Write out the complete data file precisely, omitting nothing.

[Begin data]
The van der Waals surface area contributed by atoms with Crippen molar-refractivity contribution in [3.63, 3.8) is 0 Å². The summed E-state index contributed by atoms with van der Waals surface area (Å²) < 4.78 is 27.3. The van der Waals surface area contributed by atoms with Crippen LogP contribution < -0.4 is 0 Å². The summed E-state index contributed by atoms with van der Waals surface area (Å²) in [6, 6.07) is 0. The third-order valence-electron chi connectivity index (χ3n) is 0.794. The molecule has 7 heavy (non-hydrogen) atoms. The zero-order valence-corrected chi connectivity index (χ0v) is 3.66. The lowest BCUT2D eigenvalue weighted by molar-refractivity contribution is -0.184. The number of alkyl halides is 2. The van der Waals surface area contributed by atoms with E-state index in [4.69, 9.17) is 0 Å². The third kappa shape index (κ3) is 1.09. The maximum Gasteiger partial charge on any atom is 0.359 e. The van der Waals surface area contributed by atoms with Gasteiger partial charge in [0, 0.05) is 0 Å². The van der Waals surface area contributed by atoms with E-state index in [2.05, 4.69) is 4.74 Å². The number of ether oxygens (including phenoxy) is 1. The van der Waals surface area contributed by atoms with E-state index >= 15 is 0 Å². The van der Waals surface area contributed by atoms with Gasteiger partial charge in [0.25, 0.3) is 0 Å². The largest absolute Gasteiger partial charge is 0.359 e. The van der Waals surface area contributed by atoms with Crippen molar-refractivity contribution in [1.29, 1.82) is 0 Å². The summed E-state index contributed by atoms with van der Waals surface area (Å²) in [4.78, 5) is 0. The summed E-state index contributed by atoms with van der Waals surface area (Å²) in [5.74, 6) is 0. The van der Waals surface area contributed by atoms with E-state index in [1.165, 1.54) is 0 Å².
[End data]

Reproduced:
The van der Waals surface area contributed by atoms with Crippen molar-refractivity contribution in [3.63, 3.8) is 0 Å². The summed E-state index contributed by atoms with van der Waals surface area (Å²) < 4.78 is 27.3. The van der Waals surface area contributed by atoms with Crippen LogP contribution < -0.4 is 0 Å². The summed E-state index contributed by atoms with van der Waals surface area (Å²) in [6, 6.07) is 0. The third-order valence-electron chi connectivity index (χ3n) is 0.794. The molecule has 7 heavy (non-hydrogen) atoms. The zero-order valence-corrected chi connectivity index (χ0v) is 3.66. The lowest BCUT2D eigenvalue weighted by molar-refractivity contribution is -0.184. The number of alkyl halides is 2. The van der Waals surface area contributed by atoms with E-state index in [4.69, 9.17) is 0 Å². The third kappa shape index (κ3) is 1.09. The maximum Gasteiger partial charge on any atom is 0.359 e. The van der Waals surface area contributed by atoms with Gasteiger partial charge in [0, 0.05) is 0 Å². The van der Waals surface area contributed by atoms with E-state index in [2.05, 4.69) is 4.74 Å². The number of ether oxygens (including phenoxy) is 1. The van der Waals surface area contributed by atoms with E-state index >= 15 is 0 Å². The van der Waals surface area contributed by atoms with Gasteiger partial charge in [0.25, 0.3) is 0 Å². The largest absolute Gasteiger partial charge is 0.359 e. The van der Waals surface area contributed by atoms with Crippen molar-refractivity contribution in [1.29, 1.82) is 0 Å². The summed E-state index contributed by atoms with van der Waals surface area (Å²) in [4.78, 5) is 0. The summed E-state index contributed by atoms with van der Waals surface area (Å²) in [5.74, 6) is 0. The van der Waals surface area contributed by atoms with E-state index in [1.165, 1.54) is 0 Å².